Described as sitting, “…at the intersection of three current popular approaches to the improvement of teaching and learning – walkthroughs, [professional] networks, and district improvement strategies” (City, Elmore, Fiarman, & Teital, 2011, p. 4)- instructional rounds is designed to bridge the gap between educators and their instruction. At its core, instructional rounds rests upon the same premise as any other community of practice; however, this community of practice has developed a set of protocols and procedures that quickly establishes expectations of the group, group norms, and a common language. THS implemented school-based IR as a way for teachers to build relationships and a common language around instructional practice, while also reflecting on and refining classroom instruction.
This study explores the experiences of ten teachers in the lower school division of The Haverford School (THS) who are engaged in school-based instructional rounds (IR) groups. It aims to understand teachers’ perceptions of IR as aiding in the development of collaborative relationships, as well as the tensions and possibilities that exist around the implementation of IR in a school and how these factors may influence the development of collaborative relationships. Finally, this study explores factors influence the type of learning community that emerges in a school. (Abstract shortened by ProQuest.)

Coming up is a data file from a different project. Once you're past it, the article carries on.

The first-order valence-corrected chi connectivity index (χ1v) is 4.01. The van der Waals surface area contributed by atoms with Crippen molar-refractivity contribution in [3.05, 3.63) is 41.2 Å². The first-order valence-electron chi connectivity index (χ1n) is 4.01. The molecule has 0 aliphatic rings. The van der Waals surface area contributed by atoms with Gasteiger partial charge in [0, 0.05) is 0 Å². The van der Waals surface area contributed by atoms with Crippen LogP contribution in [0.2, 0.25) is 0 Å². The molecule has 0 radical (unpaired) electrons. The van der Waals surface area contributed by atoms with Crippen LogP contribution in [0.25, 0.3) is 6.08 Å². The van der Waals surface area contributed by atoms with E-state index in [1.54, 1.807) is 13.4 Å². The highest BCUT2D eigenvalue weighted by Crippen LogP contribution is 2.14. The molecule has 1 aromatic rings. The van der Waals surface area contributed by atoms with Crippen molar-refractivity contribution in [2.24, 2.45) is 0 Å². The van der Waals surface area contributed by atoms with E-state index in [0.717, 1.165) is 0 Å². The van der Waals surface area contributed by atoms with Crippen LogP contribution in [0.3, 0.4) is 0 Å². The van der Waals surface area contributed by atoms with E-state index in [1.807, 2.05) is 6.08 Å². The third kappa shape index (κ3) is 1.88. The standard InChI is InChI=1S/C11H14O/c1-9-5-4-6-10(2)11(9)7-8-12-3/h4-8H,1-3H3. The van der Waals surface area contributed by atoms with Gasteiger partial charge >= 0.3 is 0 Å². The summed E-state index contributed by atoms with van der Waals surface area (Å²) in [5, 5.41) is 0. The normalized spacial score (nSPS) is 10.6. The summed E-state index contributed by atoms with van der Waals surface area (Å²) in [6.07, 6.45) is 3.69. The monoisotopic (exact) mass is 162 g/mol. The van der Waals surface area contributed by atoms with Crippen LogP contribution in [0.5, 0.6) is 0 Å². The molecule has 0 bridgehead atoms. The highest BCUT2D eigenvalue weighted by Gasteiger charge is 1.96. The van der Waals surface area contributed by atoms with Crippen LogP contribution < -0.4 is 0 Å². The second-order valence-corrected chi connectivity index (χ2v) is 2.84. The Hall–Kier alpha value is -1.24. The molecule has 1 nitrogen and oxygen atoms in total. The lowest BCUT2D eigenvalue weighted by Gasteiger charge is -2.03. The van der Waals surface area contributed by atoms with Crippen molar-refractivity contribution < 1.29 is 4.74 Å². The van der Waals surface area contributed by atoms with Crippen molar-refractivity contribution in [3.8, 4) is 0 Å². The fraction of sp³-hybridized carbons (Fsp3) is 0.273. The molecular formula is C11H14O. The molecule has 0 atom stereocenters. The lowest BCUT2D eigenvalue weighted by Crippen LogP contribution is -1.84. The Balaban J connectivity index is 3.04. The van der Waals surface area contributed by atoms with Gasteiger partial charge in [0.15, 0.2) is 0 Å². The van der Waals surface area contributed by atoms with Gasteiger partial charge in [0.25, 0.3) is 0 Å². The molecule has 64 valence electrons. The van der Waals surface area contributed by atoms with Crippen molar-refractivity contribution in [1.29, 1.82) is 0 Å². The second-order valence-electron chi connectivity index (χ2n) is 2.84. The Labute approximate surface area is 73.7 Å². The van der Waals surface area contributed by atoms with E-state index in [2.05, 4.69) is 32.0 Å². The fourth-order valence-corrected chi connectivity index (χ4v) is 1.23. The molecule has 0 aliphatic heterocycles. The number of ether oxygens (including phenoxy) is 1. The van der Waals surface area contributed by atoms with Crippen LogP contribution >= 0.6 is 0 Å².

|Advisor:||Kuriloff, Peter J.|
|Commitee:||Campano, Gerald, Whitelaw, Jessica|
|School:||University of Pennsylvania|
|Department:||Educational and Organizational Leadership|
|School Location:||United States -- Pennsylvania|
|Source:||DAI-A 78/03(E), Dissertation Abstracts International|
|Subjects:||Instructional Design, Educational leadership|
|Keywords:||Collaborative relationships, Instructional rounds, Learning communities, Professional development, Relational trust, Teachers|
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